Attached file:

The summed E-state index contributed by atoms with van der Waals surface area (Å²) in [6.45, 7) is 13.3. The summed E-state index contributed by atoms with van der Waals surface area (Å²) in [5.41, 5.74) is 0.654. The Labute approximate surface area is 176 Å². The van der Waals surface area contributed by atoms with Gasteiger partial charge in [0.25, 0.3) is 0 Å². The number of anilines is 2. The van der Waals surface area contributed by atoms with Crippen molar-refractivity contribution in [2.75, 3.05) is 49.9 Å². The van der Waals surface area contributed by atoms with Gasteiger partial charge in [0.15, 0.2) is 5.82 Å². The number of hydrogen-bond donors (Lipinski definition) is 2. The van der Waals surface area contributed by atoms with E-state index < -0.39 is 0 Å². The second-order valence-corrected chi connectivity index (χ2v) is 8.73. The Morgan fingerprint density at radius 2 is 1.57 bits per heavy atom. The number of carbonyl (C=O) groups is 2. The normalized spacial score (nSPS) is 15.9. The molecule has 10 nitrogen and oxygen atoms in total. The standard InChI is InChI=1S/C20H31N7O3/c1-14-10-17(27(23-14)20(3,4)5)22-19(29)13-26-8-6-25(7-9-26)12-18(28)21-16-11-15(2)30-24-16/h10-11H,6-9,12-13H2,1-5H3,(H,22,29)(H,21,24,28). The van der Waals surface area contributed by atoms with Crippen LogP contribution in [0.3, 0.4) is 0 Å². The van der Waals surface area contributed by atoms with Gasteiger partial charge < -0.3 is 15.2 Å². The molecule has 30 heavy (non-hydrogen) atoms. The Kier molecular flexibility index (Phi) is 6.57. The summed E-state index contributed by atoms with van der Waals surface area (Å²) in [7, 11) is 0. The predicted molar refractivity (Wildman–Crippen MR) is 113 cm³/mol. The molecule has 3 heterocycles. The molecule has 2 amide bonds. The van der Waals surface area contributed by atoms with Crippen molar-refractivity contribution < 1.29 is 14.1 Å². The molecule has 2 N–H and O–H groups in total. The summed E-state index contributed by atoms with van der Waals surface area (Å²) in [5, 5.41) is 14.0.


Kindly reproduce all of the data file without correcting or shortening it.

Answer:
The summed E-state index contributed by atoms with van der Waals surface area (Å²) in [6.45, 7) is 13.3. The summed E-state index contributed by atoms with van der Waals surface area (Å²) in [5.41, 5.74) is 0.654. The Labute approximate surface area is 176 Å². The van der Waals surface area contributed by atoms with Gasteiger partial charge in [0.25, 0.3) is 0 Å². The number of anilines is 2. The van der Waals surface area contributed by atoms with Crippen molar-refractivity contribution in [2.75, 3.05) is 49.9 Å². The van der Waals surface area contributed by atoms with Gasteiger partial charge in [0.15, 0.2) is 5.82 Å². The number of hydrogen-bond donors (Lipinski definition) is 2. The van der Waals surface area contributed by atoms with E-state index < -0.39 is 0 Å². The second-order valence-corrected chi connectivity index (χ2v) is 8.73. The Morgan fingerprint density at radius 2 is 1.57 bits per heavy atom. The number of carbonyl (C=O) groups is 2. The normalized spacial score (nSPS) is 15.9. The molecule has 10 nitrogen and oxygen atoms in total. The standard InChI is InChI=1S/C20H31N7O3/c1-14-10-17(27(23-14)20(3,4)5)22-19(29)13-26-8-6-25(7-9-26)12-18(28)21-16-11-15(2)30-24-16/h10-11H,6-9,12-13H2,1-5H3,(H,22,29)(H,21,24,28). The van der Waals surface area contributed by atoms with Crippen LogP contribution in [0.3, 0.4) is 0 Å². The van der Waals surface area contributed by atoms with Gasteiger partial charge < -0.3 is 15.2 Å². The molecule has 30 heavy (non-hydrogen) atoms. The Kier molecular flexibility index (Phi) is 6.57. The summed E-state index contributed by atoms with van der Waals surface area (Å²) in [7, 11) is 0. The predicted molar refractivity (Wildman–Crippen MR) is 113 cm³/mol. The molecule has 3 heterocycles. The molecule has 2 amide bonds. The van der Waals surface area contributed by atoms with Crippen molar-refractivity contribution < 1.29 is 14.1 Å². The molecule has 2 N–H and O–H groups in total. The summed E-state index contributed by atoms with van der Waals surface area (Å²) in [5, 5.41) is 14.0.